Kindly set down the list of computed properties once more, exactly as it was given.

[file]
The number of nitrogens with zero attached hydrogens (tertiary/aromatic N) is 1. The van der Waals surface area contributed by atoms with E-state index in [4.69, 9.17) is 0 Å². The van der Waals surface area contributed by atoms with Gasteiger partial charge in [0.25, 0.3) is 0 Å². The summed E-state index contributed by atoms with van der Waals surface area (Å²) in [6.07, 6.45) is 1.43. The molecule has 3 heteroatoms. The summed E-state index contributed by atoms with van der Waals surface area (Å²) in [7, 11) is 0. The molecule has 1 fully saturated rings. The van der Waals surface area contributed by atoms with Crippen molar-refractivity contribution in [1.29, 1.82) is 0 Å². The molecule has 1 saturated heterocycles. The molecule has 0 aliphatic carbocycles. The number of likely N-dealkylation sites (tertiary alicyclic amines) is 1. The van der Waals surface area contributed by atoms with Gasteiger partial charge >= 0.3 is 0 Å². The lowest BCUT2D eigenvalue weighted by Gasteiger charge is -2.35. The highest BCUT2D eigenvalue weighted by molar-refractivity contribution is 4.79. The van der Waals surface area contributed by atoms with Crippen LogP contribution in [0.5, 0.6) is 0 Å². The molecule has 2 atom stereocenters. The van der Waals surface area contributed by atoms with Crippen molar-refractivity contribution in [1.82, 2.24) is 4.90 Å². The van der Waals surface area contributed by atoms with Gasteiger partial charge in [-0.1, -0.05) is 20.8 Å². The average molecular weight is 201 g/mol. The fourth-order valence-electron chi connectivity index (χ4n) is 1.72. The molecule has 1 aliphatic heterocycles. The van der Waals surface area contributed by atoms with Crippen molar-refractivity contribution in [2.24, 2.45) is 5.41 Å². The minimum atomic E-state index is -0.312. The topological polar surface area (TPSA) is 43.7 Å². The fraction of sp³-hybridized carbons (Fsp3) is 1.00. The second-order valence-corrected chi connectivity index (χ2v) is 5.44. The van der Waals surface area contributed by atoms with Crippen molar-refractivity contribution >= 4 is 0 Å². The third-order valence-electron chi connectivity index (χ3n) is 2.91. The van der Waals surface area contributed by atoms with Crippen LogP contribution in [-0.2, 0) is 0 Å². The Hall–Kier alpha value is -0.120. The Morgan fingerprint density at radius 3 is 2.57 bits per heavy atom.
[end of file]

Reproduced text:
The number of nitrogens with zero attached hydrogens (tertiary/aromatic N) is 1. The van der Waals surface area contributed by atoms with E-state index in [4.69, 9.17) is 0 Å². The van der Waals surface area contributed by atoms with Gasteiger partial charge in [0.25, 0.3) is 0 Å². The summed E-state index contributed by atoms with van der Waals surface area (Å²) in [6.07, 6.45) is 1.43. The molecule has 3 heteroatoms. The summed E-state index contributed by atoms with van der Waals surface area (Å²) in [7, 11) is 0. The molecule has 1 fully saturated rings. The van der Waals surface area contributed by atoms with Crippen molar-refractivity contribution in [1.29, 1.82) is 0 Å². The molecule has 1 saturated heterocycles. The molecule has 0 aliphatic carbocycles. The number of likely N-dealkylation sites (tertiary alicyclic amines) is 1. The van der Waals surface area contributed by atoms with Gasteiger partial charge >= 0.3 is 0 Å². The lowest BCUT2D eigenvalue weighted by Gasteiger charge is -2.35. The highest BCUT2D eigenvalue weighted by molar-refractivity contribution is 4.79. The van der Waals surface area contributed by atoms with Crippen LogP contribution in [0.5, 0.6) is 0 Å². The molecule has 2 atom stereocenters. The van der Waals surface area contributed by atoms with Crippen molar-refractivity contribution in [1.82, 2.24) is 4.90 Å². The van der Waals surface area contributed by atoms with Gasteiger partial charge in [-0.1, -0.05) is 20.8 Å². The average molecular weight is 201 g/mol. The fourth-order valence-electron chi connectivity index (χ4n) is 1.72. The molecule has 1 aliphatic heterocycles. The van der Waals surface area contributed by atoms with Crippen molar-refractivity contribution in [2.24, 2.45) is 5.41 Å². The minimum atomic E-state index is -0.312. The topological polar surface area (TPSA) is 43.7 Å². The fraction of sp³-hybridized carbons (Fsp3) is 1.00. The second-order valence-corrected chi connectivity index (χ2v) is 5.44. The van der Waals surface area contributed by atoms with Crippen molar-refractivity contribution >= 4 is 0 Å². The third-order valence-electron chi connectivity index (χ3n) is 2.91. The van der Waals surface area contributed by atoms with Crippen LogP contribution in [-0.2, 0) is 0 Å². The Hall–Kier alpha value is -0.120. The Morgan fingerprint density at radius 3 is 2.57 bits per heavy atom.